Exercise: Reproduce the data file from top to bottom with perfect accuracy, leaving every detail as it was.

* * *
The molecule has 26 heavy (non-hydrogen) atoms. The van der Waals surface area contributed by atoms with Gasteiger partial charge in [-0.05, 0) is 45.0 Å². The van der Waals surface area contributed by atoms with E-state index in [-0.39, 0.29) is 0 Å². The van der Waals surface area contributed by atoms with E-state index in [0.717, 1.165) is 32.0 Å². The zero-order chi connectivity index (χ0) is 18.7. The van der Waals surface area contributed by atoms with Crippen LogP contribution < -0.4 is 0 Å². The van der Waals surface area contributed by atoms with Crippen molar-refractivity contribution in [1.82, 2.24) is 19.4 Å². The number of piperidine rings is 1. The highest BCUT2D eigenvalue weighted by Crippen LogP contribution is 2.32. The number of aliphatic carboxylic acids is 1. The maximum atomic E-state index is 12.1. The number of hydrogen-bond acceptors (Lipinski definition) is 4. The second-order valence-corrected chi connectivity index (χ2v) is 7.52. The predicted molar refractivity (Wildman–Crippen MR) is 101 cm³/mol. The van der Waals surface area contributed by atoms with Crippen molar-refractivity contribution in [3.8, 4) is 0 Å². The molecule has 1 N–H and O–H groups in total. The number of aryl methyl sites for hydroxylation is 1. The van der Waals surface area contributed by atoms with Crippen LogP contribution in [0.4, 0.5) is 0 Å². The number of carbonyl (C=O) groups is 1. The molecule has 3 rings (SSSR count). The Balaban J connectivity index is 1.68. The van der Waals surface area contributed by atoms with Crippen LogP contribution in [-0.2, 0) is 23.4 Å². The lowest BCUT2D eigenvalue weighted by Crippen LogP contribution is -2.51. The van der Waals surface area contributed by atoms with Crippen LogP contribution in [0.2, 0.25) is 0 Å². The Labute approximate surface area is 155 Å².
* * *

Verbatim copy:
The molecule has 26 heavy (non-hydrogen) atoms. The van der Waals surface area contributed by atoms with Gasteiger partial charge in [-0.05, 0) is 45.0 Å². The van der Waals surface area contributed by atoms with E-state index in [-0.39, 0.29) is 0 Å². The van der Waals surface area contributed by atoms with E-state index in [0.717, 1.165) is 32.0 Å². The zero-order chi connectivity index (χ0) is 18.7. The van der Waals surface area contributed by atoms with Crippen LogP contribution < -0.4 is 0 Å². The van der Waals surface area contributed by atoms with Crippen molar-refractivity contribution in [1.82, 2.24) is 19.4 Å². The number of piperidine rings is 1. The highest BCUT2D eigenvalue weighted by Crippen LogP contribution is 2.32. The number of aliphatic carboxylic acids is 1. The maximum atomic E-state index is 12.1. The number of hydrogen-bond acceptors (Lipinski definition) is 4. The second-order valence-corrected chi connectivity index (χ2v) is 7.52. The predicted molar refractivity (Wildman–Crippen MR) is 101 cm³/mol. The van der Waals surface area contributed by atoms with Crippen molar-refractivity contribution in [3.8, 4) is 0 Å². The molecule has 1 N–H and O–H groups in total. The number of aryl methyl sites for hydroxylation is 1. The van der Waals surface area contributed by atoms with Crippen LogP contribution in [0.4, 0.5) is 0 Å². The number of carbonyl (C=O) groups is 1. The molecule has 3 rings (SSSR count). The Balaban J connectivity index is 1.68. The van der Waals surface area contributed by atoms with Crippen LogP contribution in [-0.2, 0) is 23.4 Å². The lowest BCUT2D eigenvalue weighted by Crippen LogP contribution is -2.51. The van der Waals surface area contributed by atoms with Crippen LogP contribution in [0.2, 0.25) is 0 Å². The Labute approximate surface area is 155 Å².